A new report by Finnish health researchers says that drinking hard water actually can help people extend their lives by avoiding early death from cardiovascular disease.
"There are regional differences in the chemistry of the groundwater that correlate with the incidence of heart disease," Pekka Puska, director general of the Finnish National Health Institute, told AFP.
"The study shows that the softer the water is, the more heart disease there is," he added.
While researchers have been aware of this phenomenon for some time, most studies done so far have been very general, Puska said.
The new research is the first detailed survey, covering 19,000 incidents of heart attacks across Finland, and then linking them to geochemical data of the drinking water in the communities where the incidents had occurred.
Whether water is hard or soft depends on the quantity of mineral salts, typically magnesium, calcium, zinc, copper, aluminum, fluoride and iron, dissolved in it. Normally hard water is described as containing more than 250 parts per million of mineral salts, while mineral water typically has 500 parts per million.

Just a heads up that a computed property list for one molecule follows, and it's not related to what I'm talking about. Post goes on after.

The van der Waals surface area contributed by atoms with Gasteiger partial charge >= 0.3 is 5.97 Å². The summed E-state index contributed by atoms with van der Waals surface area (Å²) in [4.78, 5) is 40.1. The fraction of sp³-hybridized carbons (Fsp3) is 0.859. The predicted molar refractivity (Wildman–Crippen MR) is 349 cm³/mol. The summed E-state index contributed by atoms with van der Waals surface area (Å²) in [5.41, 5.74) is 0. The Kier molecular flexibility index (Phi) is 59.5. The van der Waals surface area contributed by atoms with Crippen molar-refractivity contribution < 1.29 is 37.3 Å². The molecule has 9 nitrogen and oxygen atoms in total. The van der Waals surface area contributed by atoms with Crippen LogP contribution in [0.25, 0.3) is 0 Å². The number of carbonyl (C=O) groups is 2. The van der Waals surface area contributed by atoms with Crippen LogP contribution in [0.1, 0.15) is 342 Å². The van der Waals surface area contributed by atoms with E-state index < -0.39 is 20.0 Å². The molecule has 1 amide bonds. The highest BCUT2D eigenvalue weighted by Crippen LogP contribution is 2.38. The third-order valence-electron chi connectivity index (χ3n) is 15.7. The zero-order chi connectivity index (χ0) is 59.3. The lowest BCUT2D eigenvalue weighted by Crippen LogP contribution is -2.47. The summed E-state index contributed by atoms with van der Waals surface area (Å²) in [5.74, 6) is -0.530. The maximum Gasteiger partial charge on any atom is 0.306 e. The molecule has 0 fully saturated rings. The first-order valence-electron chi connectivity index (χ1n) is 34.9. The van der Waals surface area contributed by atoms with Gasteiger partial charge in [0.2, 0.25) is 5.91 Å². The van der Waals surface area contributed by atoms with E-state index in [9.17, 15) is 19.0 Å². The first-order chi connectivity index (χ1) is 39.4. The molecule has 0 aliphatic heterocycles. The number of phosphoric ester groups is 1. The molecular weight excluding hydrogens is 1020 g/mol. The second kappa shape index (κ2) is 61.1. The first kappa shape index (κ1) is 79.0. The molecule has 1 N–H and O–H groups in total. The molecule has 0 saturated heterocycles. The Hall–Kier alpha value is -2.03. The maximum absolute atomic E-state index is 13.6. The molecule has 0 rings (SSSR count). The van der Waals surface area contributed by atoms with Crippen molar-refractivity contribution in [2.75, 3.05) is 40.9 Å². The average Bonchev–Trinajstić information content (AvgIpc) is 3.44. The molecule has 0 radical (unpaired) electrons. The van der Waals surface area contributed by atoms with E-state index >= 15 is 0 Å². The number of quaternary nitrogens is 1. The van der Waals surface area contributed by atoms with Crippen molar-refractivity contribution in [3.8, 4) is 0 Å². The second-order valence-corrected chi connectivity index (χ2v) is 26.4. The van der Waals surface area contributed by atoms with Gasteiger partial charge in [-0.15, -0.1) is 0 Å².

Research from the west and south of Finland, where the drinking water is hard, found far fewer incidents of cardiovascular diseases than was the case in the north and east of the country, where the drinking water is soft, Puska said.
The authors of the study, which was published in the Journal of Epidemiology and Community Health said: "The large geographical variation and changes in the incident of heart attacks in Finland cannot be explained by individual lifestyle or genetic factors alone … Environmental exposures must also contribute to the development of the disease."
They added that common risk factors and socio-economic status provided only a partial explanation for higher heart disease risk in some areas, and further study is needed.